Over a decade after his death W.G. Sebald remains a major presence in world literature. This lively and accessible collection offers a series of different illuminations on why Sebald's work continues to fascinate.
After Nature is the very first literary work by W. G. Sebald, author of Austerlitz After Nature by W.G. Sebald, author of Austerlitz, is his first literary work and the start of his highly personal and brilliant writing journey. In this long prose poem, Sebald introduces many of the themes that he explores in his subsequent books. Focusing on the conflict between man and nature, each of the three distinct parts of After Nature give centre stage to a different character from a different century - the last being W.G. Sebald himself. 'A deeply intelligent book, but also a marvellously warm, exciting and compassionate one' Andrew Motion 'A début of rare poetic grandeur' Irish Times 'Astonishing writing. A true poet at work' Evening Standard 'Graceful, allusive, serious, but also immensely readable' Sunday Telegraph 'When you read Sebald you are transported to another realm' Literary Review W . G. Sebald was born in Wertach im Allgäu, Germany, in 1944 and died in December 2001. He studied German language and literature in Freiburg, Switzerland and Manchester. In 1996 he took up a position as an assistant lecturer at the University of Manchester and settled permanently in England in 1970. He was Professor of European Literature at the University of East Anglia and is the author of The Emigrants, The Rings of Saturn, Vertigo, Austerlitz, After Nature, On the Natural History of Destruction, Campo Santo, Unrecounted, For Years Now and A Place in the Country. His selected poetry is published in a volume called Across the Land and the Water.
W.G. Sebald's books are sui generis hybrids of fiction, travelogue, autobiography and historical expos», in which a narrator (both Sebald and not Sebald) comments on the quick blossoming of natural wonders and the long deaths that come of human atrocities. All his narratives are punctuated with images--murky photographs, architectural plans, engravings, paintings, newspaper clippings--inserted into the prose without captions and often without obvious connection to the words that surround them. This important volume includes a rare 1993 interview called "'But the written word is not a true document': A Conversation with W.G. Sebald about Photography and Literature," in which Sebald talks exclusively about his use of photographs. It contains some of Sebald's most illuminating and poetic remarks about the topic yet. In it, he discusses Barthes, the photograph's "appeal," the childhood image of Kafka, family photographs, and even images he never used in his writings. In addition, Searching for Sebald positions Sebald within an art-historical tradition that begins with the Surrealists, continues through Joseph Beuys and blossoms in the recent work of Christian Boltanski and Gerhard Richter, and tracks his continuing inspiration to artists such as Tacita Dean and Helen Mirra. An international roster of artists and scholars unpacks the intricacies of his unique method. Seventeen theoretical essays approach Sebald through the multiple filters of art history (Krauss), film studies (Kluge), cultural theory (Benjamin), psychoanalysis (Freud), and especially photographic history and theory (Barthes, Kracauer), and 17 modern and contemporary art projects are read through a Sebaldian filter. If Sebald's artistic output acts as a touchstone for new critical theory being written on "post-medium" photographic practices, Seaching for Sebald suggests a model for new investigations in the burgeoning field of visual studies.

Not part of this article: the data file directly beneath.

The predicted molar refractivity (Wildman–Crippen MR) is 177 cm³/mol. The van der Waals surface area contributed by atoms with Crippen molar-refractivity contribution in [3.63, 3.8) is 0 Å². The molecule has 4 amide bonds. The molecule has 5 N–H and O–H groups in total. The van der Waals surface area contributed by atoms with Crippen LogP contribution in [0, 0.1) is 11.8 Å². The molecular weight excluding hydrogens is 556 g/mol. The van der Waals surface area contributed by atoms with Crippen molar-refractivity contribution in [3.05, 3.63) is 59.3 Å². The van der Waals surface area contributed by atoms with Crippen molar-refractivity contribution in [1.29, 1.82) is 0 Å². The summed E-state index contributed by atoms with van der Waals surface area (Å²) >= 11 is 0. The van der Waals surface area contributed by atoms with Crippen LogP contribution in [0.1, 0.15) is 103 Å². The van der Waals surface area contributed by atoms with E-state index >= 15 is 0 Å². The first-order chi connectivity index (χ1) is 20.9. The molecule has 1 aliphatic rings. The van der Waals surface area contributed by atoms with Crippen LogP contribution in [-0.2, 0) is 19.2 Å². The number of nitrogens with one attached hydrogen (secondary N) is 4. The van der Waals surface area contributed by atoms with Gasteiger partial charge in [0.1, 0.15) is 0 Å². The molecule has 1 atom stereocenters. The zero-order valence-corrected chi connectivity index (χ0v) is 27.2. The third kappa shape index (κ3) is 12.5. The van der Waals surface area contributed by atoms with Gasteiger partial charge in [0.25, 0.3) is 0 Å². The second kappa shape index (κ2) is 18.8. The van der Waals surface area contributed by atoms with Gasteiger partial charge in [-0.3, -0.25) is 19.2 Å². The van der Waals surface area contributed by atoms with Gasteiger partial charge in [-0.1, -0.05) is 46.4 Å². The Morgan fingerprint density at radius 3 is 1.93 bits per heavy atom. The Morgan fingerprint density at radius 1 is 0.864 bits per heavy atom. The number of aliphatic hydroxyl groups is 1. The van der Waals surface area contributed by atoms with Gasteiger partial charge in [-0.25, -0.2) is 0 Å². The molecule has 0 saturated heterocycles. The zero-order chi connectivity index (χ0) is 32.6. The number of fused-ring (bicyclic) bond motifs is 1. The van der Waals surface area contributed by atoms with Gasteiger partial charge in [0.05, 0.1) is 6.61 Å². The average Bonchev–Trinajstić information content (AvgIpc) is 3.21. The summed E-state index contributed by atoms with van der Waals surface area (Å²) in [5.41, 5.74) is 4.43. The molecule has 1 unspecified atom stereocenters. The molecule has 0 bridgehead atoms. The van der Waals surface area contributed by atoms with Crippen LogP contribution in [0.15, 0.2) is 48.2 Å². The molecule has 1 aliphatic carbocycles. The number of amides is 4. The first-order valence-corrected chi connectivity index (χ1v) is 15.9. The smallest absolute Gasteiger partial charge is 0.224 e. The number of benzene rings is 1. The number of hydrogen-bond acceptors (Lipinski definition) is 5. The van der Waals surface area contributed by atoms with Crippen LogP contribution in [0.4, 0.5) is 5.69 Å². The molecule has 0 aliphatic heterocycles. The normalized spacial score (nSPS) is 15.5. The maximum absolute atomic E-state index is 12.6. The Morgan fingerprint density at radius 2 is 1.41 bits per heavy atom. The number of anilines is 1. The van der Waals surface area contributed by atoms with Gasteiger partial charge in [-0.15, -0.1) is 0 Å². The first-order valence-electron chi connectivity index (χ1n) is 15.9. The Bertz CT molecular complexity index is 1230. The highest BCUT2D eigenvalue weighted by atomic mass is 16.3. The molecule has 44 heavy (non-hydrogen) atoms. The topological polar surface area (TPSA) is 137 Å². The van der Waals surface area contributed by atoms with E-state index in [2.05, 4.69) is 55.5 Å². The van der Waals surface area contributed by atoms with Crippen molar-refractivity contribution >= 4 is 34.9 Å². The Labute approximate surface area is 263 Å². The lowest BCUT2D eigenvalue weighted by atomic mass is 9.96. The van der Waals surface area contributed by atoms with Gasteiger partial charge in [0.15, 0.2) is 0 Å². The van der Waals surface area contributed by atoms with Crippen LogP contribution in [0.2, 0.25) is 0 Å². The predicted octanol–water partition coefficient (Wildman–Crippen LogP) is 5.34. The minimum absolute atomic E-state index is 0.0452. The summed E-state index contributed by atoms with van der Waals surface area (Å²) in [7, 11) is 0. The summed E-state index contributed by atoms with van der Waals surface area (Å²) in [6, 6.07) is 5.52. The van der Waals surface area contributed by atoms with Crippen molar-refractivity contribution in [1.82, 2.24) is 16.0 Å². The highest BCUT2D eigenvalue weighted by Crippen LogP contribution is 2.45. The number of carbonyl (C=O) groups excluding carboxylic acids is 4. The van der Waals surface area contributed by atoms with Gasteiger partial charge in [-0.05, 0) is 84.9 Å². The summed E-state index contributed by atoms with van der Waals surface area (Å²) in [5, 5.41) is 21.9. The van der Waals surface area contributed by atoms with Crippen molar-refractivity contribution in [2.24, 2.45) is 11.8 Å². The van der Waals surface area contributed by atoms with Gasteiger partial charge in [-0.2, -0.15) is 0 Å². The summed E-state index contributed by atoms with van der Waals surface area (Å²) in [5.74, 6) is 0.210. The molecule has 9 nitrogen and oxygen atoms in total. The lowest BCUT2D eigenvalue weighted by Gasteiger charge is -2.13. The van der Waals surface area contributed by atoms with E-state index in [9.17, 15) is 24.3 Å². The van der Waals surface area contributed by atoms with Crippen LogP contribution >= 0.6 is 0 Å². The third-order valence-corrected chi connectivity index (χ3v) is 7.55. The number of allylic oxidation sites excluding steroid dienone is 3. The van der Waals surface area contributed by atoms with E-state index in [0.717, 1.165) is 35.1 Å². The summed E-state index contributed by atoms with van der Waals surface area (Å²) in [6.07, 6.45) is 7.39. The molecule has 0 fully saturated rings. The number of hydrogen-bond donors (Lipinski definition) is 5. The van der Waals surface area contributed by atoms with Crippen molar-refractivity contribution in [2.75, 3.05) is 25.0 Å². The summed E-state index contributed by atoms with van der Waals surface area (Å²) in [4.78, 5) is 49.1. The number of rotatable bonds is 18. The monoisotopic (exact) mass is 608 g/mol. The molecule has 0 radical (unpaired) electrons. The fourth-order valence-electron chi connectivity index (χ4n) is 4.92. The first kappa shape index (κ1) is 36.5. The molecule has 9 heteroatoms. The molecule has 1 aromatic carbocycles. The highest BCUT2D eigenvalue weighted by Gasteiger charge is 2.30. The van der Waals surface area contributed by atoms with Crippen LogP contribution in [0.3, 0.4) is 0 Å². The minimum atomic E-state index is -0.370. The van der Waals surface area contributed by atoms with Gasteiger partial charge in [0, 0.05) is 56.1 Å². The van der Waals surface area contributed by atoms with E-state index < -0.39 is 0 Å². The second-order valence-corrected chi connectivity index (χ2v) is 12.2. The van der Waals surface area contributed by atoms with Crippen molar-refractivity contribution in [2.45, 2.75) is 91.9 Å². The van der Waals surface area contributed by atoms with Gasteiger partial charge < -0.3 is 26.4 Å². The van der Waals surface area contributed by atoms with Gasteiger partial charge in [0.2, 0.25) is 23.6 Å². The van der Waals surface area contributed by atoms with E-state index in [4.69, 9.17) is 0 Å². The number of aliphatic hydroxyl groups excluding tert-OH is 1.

This book situates the film-maker Patrick Keiller alongside the writers W.G. Sebald and Iain Sinclair as the three leading voices in 'English psychogeography', offering new insights to key works including London, The Rings of Saturn, and Lights Out for the Territory. Excavating social and political contexts while also providing plentiful close analysis, it examines the cultivation of a distinctive 'affective' mode or sensibility especially attuned to the cultural anxieties of the twentieth century's closing decades. Landscape and Subjectivity explores motifs including essayism, the reconciliation of creativity with market forces, and the foregrounding of an often agonised or melancholic. It asks whether the work can, collectively, be seen to constitute a 'critical theory of contemporary space' and suggests that Keiller, Sebald, and Sinclair's contributions represent a highly significant moment in English culture's engagement with landscape, environment, and itself. The book's analyses are fuelled by archival and topographical research and are responsive to various interdisciplinary contexts, including the tradition of the 'English Journey', the set of ideas associated with the 'spatial turn', critical theory, the so-called 'heritage debate', and more recent theorisation of the 'anthropocene'.